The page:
Top 5 Types of Astronomy Telescopes

There are so many types of optical telescopes that it would be the work of an entire book to begin documenting the inner workings of each. Nevertheless, most of them have specialized applications and are only used by select customers, so we can restrict our discussion to those types that are most applicable to the average consumer. The three major types of optical telescopes are the refracting, reflecting, and catadioptric telescope.

Refractor-type telescopes are the simplest and oldest kinds. They use two lenses; the objective and the eye lens, in order to capture, focus and magnify light before letting it enter the eye. The most common kind of refractor microscope is the non-achromatic objective type, whose lenses are not corrected for chromatic aberration, which can distort the image. This is done because the amount of work put into correcting the aberration would exceed the amount of benefit derived from doing so, particularly for the common customer, so that step is often dispensed with in the interests of making the telescope affordable.

Reflector telescopes use curved mirrors to concentrate and focus light, before reflecting it into the eyepiece. There is typically a large concave mirror, called the primary mirror, which focuses light onto the secondary mirror, which in turn reflects it to the viewer. While the basic principle is the same throughout all reflector telescopes, the exact configuration varies depending on the sub-type. For instance, the Newtonian reflector telescope has its secondary mirror reflecting light at right angles to the primary mirror, so the viewer can see an image at ninety degrees to the path of the light’s travel. The Cassegrain reflector telescope instead has its secondary mirror reflect its light in the same direction at which it strikes the primary mirror. A hole is bored through the primary mirror so the user can see through the telescope as though it were a refractor telescope.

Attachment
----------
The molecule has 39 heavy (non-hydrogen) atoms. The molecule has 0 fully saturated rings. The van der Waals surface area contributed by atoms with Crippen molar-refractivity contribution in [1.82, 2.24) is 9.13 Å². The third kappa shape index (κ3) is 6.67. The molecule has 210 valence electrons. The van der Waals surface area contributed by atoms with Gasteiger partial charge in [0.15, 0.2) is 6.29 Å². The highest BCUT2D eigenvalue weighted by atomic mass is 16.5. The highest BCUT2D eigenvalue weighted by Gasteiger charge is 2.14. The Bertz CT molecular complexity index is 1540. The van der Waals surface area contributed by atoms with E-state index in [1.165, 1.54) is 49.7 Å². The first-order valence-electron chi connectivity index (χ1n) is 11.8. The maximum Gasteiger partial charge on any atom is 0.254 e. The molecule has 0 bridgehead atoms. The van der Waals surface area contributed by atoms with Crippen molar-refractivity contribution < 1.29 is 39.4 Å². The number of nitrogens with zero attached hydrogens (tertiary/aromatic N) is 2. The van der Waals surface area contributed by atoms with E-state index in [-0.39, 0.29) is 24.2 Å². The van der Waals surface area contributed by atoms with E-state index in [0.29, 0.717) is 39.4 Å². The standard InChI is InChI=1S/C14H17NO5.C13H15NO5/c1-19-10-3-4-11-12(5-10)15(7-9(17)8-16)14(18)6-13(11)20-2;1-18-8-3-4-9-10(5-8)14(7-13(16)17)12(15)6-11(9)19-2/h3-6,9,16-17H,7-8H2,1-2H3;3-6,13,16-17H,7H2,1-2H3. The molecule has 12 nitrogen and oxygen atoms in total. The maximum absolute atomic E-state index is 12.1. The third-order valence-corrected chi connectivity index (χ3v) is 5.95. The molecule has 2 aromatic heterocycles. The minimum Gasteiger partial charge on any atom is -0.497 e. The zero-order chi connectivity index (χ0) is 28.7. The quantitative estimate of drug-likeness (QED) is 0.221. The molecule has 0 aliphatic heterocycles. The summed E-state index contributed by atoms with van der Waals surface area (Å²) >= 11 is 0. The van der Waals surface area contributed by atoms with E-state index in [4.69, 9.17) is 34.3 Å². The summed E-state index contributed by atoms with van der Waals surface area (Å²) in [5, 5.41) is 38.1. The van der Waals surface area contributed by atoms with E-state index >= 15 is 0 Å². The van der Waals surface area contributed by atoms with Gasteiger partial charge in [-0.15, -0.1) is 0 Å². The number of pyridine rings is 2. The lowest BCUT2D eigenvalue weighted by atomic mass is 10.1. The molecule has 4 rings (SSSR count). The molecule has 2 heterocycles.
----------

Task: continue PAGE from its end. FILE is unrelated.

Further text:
Finally, we come to the catadioptric telescopes – telescopes that combine elements of refractor (dioptric) and reflector (catoptric) telescopes. As one can see, the name of this hybrid telescope derives from those of its forebears. The two main types of catadioptric telescopes are the Schmidt and the Makutsov telescopes. In Schmidt telescopes, the light enters an aspheric lens and is then reflected off a primary mirror and onto a section of photographic film where the secondary mirror would have been in a Cassegrain telescope. The Makutsov functions similarly to the Schmidt, but instead, the back of the aspheric lens (which fills the aperture) serves as the secondary mirror, and it reflects light out through the back of the telescope, like a Cassegrain telescope.

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